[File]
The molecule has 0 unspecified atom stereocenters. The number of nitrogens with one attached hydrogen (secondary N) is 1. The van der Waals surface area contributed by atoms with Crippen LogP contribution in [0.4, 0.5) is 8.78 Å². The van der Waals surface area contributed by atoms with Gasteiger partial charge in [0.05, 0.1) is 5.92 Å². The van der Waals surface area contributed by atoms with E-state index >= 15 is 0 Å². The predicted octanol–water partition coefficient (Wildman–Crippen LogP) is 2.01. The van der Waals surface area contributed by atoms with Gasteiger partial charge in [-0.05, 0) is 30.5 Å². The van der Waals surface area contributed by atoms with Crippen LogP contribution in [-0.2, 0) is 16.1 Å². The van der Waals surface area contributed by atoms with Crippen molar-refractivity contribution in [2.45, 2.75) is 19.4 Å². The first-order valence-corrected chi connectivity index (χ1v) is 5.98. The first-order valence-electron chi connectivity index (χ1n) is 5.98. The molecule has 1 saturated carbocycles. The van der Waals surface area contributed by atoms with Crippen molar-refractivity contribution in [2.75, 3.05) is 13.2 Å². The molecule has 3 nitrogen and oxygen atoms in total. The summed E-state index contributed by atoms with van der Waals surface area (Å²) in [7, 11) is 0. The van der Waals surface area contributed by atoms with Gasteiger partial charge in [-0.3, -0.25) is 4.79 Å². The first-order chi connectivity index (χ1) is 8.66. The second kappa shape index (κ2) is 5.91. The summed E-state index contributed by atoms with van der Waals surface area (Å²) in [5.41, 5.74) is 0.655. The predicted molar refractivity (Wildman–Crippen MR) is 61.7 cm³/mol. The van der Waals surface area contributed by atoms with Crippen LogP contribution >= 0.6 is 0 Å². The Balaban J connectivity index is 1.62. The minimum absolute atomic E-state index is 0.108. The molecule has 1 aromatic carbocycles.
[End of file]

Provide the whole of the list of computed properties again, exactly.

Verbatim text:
The molecule has 0 unspecified atom stereocenters. The number of nitrogens with one attached hydrogen (secondary N) is 1. The van der Waals surface area contributed by atoms with Crippen LogP contribution in [0.4, 0.5) is 8.78 Å². The van der Waals surface area contributed by atoms with Gasteiger partial charge in [0.05, 0.1) is 5.92 Å². The van der Waals surface area contributed by atoms with E-state index >= 15 is 0 Å². The predicted octanol–water partition coefficient (Wildman–Crippen LogP) is 2.01. The van der Waals surface area contributed by atoms with Gasteiger partial charge in [-0.05, 0) is 30.5 Å². The van der Waals surface area contributed by atoms with Crippen LogP contribution in [-0.2, 0) is 16.1 Å². The van der Waals surface area contributed by atoms with Crippen molar-refractivity contribution in [2.45, 2.75) is 19.4 Å². The first-order valence-corrected chi connectivity index (χ1v) is 5.98. The first-order valence-electron chi connectivity index (χ1n) is 5.98. The molecule has 1 saturated carbocycles. The van der Waals surface area contributed by atoms with Crippen molar-refractivity contribution in [2.75, 3.05) is 13.2 Å². The molecule has 3 nitrogen and oxygen atoms in total. The summed E-state index contributed by atoms with van der Waals surface area (Å²) in [7, 11) is 0. The van der Waals surface area contributed by atoms with Gasteiger partial charge in [-0.3, -0.25) is 4.79 Å². The first-order chi connectivity index (χ1) is 8.66. The second kappa shape index (κ2) is 5.91. The summed E-state index contributed by atoms with van der Waals surface area (Å²) in [5.41, 5.74) is 0.655. The predicted molar refractivity (Wildman–Crippen MR) is 61.7 cm³/mol. The van der Waals surface area contributed by atoms with Crippen LogP contribution >= 0.6 is 0 Å². The Balaban J connectivity index is 1.62. The minimum absolute atomic E-state index is 0.108. The molecule has 1 aromatic carbocycles.